It's vacation planning time again, and I know you've all been trawling the web looking for the ideal accommodations. If you're like most consumers, it's easy to feel like you're going in circles, trying to find the best hotel at the best price in the perfect location. But as you sift through the seemingly endless supply of sleek magazine-style travel sites with professional photos, countless discount booking sites promising the best rates, and dozens of consumer rating sites with conflicting reviews, it helps to be aware of the insidious scourge of travel content: meaningless words.
Or rather, words that mean so many different things to different people, that they are rendered useless when used in travel reviews. "Central" is a common one. Hotels are never going to admit they're on the edge of town or in a bad neighborhood. A quick Google map search of the dozens of Paris hotels with the word "Opéra" in their title will show that most of them are at least three metro stops away (and not in the best direction). Unless the hotel lists the exact size of rooms in square meters, it's just a matter of opinion whether it's "spacious" or not.
One of my first editors gave me a long list of words I was not allowed to use when describing a hotel. "Cozy" and "charming" were two of them. Ignore the adjectives and look for the facts to back them up. For example, a room with fireplace, flannel bedding and hot cocoa machine might be cozy and charming for one person but frumpy and outdated to another.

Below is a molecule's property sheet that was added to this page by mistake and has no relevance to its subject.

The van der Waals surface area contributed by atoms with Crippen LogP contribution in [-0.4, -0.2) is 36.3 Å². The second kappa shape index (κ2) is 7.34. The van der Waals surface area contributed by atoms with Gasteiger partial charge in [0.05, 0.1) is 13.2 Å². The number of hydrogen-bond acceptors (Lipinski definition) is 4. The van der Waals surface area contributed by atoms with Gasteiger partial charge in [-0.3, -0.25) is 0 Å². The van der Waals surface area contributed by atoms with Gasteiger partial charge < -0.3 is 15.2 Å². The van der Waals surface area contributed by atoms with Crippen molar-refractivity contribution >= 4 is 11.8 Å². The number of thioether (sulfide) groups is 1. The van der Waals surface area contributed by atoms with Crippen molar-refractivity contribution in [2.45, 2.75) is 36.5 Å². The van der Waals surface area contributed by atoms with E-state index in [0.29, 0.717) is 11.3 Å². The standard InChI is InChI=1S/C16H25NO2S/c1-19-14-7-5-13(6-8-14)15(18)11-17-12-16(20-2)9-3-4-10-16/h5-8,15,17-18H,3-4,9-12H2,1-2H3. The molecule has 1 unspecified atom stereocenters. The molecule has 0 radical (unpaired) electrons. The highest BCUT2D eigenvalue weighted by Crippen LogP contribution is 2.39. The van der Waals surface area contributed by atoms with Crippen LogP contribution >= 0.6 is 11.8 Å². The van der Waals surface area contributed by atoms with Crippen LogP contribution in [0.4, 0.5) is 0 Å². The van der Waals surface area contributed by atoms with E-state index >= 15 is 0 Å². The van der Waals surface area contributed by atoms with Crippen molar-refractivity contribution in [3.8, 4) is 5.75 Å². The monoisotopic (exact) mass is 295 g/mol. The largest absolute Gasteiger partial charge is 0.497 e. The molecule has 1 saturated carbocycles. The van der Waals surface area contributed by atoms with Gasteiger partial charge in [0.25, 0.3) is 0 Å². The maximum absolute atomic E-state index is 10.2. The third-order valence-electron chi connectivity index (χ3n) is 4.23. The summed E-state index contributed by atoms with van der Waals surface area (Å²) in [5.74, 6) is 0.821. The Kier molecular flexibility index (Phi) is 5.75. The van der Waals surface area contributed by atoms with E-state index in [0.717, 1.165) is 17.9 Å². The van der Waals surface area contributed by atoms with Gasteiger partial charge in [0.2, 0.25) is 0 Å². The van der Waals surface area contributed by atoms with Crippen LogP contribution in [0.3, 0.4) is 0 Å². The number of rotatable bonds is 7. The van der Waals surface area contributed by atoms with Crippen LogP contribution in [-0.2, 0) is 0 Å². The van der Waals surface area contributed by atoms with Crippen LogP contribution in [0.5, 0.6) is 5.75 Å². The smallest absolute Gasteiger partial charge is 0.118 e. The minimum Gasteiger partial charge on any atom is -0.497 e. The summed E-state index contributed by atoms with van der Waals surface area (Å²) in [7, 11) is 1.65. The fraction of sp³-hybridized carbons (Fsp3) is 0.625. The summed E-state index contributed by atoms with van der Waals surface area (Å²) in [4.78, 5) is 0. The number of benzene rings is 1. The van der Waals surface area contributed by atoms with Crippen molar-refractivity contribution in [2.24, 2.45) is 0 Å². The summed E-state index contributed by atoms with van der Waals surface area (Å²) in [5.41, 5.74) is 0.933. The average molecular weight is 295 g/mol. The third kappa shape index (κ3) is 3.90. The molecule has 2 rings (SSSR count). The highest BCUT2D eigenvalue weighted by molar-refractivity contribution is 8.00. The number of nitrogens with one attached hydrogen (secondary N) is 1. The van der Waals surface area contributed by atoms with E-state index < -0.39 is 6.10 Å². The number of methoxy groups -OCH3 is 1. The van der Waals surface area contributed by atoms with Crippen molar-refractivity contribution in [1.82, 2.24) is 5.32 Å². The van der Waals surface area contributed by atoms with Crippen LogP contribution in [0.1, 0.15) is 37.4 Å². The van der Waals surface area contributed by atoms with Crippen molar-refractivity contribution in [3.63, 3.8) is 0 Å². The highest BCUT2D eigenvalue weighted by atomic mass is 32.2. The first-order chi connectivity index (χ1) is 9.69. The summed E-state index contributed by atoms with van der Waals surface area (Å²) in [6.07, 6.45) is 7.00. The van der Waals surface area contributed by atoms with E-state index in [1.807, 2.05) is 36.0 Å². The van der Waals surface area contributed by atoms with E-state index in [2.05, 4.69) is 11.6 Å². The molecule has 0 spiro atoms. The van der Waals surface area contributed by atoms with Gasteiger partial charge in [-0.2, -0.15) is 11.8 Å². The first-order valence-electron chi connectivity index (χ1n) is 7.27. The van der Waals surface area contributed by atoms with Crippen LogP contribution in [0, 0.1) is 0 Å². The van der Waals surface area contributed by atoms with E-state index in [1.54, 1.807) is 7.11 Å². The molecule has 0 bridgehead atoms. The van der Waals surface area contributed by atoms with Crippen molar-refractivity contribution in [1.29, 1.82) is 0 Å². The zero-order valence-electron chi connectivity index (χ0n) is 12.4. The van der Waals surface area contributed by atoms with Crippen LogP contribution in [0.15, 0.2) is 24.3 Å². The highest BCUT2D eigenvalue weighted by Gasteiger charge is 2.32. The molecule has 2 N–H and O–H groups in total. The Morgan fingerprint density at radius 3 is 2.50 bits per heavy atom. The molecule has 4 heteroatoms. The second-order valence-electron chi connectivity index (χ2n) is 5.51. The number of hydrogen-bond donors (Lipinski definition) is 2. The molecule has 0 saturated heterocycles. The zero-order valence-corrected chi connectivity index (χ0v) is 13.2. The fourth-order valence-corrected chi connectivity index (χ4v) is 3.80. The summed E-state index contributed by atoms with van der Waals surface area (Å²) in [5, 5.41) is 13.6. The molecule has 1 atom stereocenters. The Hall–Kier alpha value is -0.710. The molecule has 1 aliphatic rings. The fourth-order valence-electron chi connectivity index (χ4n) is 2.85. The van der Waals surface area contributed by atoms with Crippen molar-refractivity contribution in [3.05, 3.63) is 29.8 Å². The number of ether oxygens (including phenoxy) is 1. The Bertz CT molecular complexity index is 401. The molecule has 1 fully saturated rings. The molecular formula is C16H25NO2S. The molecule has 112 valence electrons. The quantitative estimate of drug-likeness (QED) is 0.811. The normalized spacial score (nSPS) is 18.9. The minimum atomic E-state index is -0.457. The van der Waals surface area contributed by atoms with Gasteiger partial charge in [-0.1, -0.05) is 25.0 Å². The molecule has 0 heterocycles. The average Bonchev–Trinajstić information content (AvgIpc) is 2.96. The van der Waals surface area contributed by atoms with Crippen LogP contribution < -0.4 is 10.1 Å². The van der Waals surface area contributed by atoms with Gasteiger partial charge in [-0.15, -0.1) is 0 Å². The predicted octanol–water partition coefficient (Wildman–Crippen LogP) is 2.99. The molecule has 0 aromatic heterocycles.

This "colorful" room had a bed that felt like a hammock of chainlink fencing.
One of my favorite meaningless words is "clean" (often used when there's nothing else to say). Anyone who has ever co-habitated knows that human beings have wildly different tolerance levels for filth. "Typically Parisian" is a popular marketing phrase, and I've seen it tagged onto everything from no-stars, no-frills budget hotels in the Latin Quarter to an overpriced contemporary boutique hotel in the 16th. I could barely hold back a snicker when a PR rep from a palace hotel just off the Champs-Elysées tried to tell a group of Paris-based bloggers that it was located in the "most Parisian neighborhood". That might work with foreign journalists, but we had to remind him we all lived in Paris and had our own opinions on the matter.
If it was just the hotels and booking sites using meaningless words, it would be easy to find alternative sources and unbiased reviews. But unfortunately this fluff has taken over the internet. Even seemingly independent bloggers are falling under the spell of "free content" and "big commissions" offered by sites like Splendia ,which allow their "reviews" to be used and branded as the bloggers' own. But hotels have paid to be listed on these sites, so the reviews are actually marketing copy, with professional photos that show each room in its most flattering light (usually with a few additions your own room will never have, such as the designer flower bouquets and overflowing room service trays).
The best travel reviews are balanced, offering insight into the both the pros and cons of a hotel, neither gushing when it's a five-star resort nor filling space with meaningless words when it's a rather bland budget property. When in doubt, simply read between the lines. And look out for those meaningless words like "comfortable", "classic", "stylish"...
Heather will be hosting a seminar on April 3: "How to Make the Transition from Blogger to Professional Travel Writer".